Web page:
2022 Mazda MX-5 Miata RF is a DIY joy
A six-speed manual makes this the most pleasurable of do-it-yourself experiences
What is it?
Mazda's modern antiquity, the MX-5 Miata. Now in production for over 30 years through multiple generations, the Miata is a distilled sports car experience, focusing on removing the things that don't matter. What doesn't matter in a sports car? Weight, and needless creature comforts. Even with an electrically folding hardtop convertible/targa top, this Miata is light at around 2,500 pounds. It's also rather tiny in physical size, being dwarfed by Toyota Camrys. Lotus themselves called the original MX-5 as inspired by the Lotus Elan, and it continually and dutifully combines the greatest hits of those classic, beloved roadsters for the ever-modern era.
Quite a lot - there really isn't a whole lot that the Miata doesn't do superbly, given reasonable expectations. But, the point of this car and what it was designed to do - oh it does it all so well. Sink into the narrow cabin and you're greeted by lovely seats as fitted on this Grand Touring model that grip your shoulders like an over-endearing grandmother, but in a good way (there are Recaros you can get optionally on Miatas, but these are still brilliant). The controls are right where you expect and would want them to be, with your hands falling onto the steering wheel and shifter naturally. Pedals are placed well, too, and allow for precise movements and easy heel-toeing. Select first with a satisfying notch (the clutch is easy enough for a first-time manual driver to modulate), give a few revs, and away you go.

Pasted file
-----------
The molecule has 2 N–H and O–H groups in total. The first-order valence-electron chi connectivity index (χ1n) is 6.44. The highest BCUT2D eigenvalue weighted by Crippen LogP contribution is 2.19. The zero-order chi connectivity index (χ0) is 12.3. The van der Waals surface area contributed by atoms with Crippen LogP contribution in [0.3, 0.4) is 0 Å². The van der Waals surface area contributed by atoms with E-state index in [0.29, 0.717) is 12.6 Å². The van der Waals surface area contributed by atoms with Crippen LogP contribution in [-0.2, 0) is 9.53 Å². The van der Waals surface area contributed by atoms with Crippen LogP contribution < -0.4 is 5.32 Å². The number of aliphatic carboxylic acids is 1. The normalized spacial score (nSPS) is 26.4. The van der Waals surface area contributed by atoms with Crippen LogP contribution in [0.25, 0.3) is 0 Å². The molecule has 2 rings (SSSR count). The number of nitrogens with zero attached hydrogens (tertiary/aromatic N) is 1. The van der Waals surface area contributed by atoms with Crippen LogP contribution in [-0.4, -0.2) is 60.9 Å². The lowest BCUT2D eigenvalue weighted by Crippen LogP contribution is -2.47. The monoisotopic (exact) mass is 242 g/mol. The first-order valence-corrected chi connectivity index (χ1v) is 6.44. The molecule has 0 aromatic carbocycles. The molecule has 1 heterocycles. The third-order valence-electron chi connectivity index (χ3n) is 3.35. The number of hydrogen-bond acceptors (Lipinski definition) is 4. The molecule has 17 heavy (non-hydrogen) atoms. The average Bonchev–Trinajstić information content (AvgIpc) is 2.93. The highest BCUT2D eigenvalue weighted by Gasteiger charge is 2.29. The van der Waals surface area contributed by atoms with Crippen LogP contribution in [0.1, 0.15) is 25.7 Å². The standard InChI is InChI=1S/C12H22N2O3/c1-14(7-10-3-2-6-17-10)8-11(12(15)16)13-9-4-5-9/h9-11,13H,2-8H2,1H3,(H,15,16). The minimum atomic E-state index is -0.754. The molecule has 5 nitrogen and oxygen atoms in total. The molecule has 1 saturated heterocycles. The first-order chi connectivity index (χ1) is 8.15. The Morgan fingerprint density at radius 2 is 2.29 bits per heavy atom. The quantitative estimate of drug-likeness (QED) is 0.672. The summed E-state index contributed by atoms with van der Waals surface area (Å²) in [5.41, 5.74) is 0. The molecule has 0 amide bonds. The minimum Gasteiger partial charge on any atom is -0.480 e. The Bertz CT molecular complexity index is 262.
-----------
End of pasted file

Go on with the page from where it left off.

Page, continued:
The two-liter four-cylinder is geared shortly to give it some needed grunt from the small displacement engine and it doesn't even sound bad as far as little blenders like these typically go, emitting an aggressive and even pleasing rasp. It also doesn't shake the car to bits like an unbalanced washing machine like other four-cylinders can do, being relatively smooth.
But, who are we kidding, mash your foot down and the revs climb quickly and convincingly with a strong midrange and a decently strong top-end, running it all the way out to 7,000 RPM. Clutch in, move the shifter into second (there's a little bit of resistance here in the 1-2 shift, so it doesn't like to be totally rushed), and you're back on the gas. 2-3 is beautiful and you can be quite aggressive with shift speeds and still be smooth here, banging gears with grace. Corner coming? Squeeze the composed Brembo brakes, go clutch in and blip the throttle with your heal and go back down to second and you're back off. It's easy in the Miata. But, that doesn't mean it isn't fun; It's incredibly fun! For a car so easy to drive and drive quickly, it remains fun because of how right it all feels.